The Utility of Furthest Ends

When we slice goodness into utility, quality, and morality, we find the going easy until our efforts reach morality. At that point, the path forward forks into so many routes that twist upon each other that one would need an expert to sort them out. But that is a blow to good sense, for following some systematic mode of moral choosing honors the uniquely human capacity for preference that marks our days like the ticking of a clock. It cannot guarantee our happiness. Life is too capricious to think so. But lacking it guarantees frustration and confusion that tend to dissatisfaction. Since forming preference seems to be the universal human condition, we might begin by seeking a universal moral system.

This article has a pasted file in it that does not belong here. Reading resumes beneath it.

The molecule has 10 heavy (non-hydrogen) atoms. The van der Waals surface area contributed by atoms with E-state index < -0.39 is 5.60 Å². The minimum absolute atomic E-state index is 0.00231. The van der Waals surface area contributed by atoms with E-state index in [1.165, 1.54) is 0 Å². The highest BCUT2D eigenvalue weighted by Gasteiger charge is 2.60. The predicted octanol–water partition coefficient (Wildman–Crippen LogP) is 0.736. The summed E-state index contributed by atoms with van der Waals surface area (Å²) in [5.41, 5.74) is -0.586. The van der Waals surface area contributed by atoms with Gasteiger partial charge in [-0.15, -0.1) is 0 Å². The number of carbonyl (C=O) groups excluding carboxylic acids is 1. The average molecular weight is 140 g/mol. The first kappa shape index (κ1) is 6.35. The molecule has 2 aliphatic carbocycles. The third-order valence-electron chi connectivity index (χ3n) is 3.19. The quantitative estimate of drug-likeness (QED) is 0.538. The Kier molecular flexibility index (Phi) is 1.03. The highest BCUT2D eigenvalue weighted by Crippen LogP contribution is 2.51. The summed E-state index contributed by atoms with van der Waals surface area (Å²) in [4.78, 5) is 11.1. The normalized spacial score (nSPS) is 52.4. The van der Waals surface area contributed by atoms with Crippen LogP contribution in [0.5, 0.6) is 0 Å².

That will prove challenging, though many have tried. History is littered with brilliant efforts to yoke preference to some universal rule, their very existence testifying to the difficulty of the task, for if any single moral outlook could succeed, it seems natural to think it already would have. Instead, we face a culture of diverse and often contending moral outlooks whose assumptions clash rancorously, foreclosing any consistent implementation in public life (see “The Axioms of Moral Systems”). Even on the most fundamental requirements for social consensus, the role of positive law, we face impossible obstacles not only for justifying individual laws, but even for warranting the theoretical existence of law in general (see Foundations of the Law: An Appetizer). Most persons presume their public moral outlook should reflect a private one, though that presumption has entirely broken down as well as private beliefs clash repeatedly in public life (see Belief in the Public Square).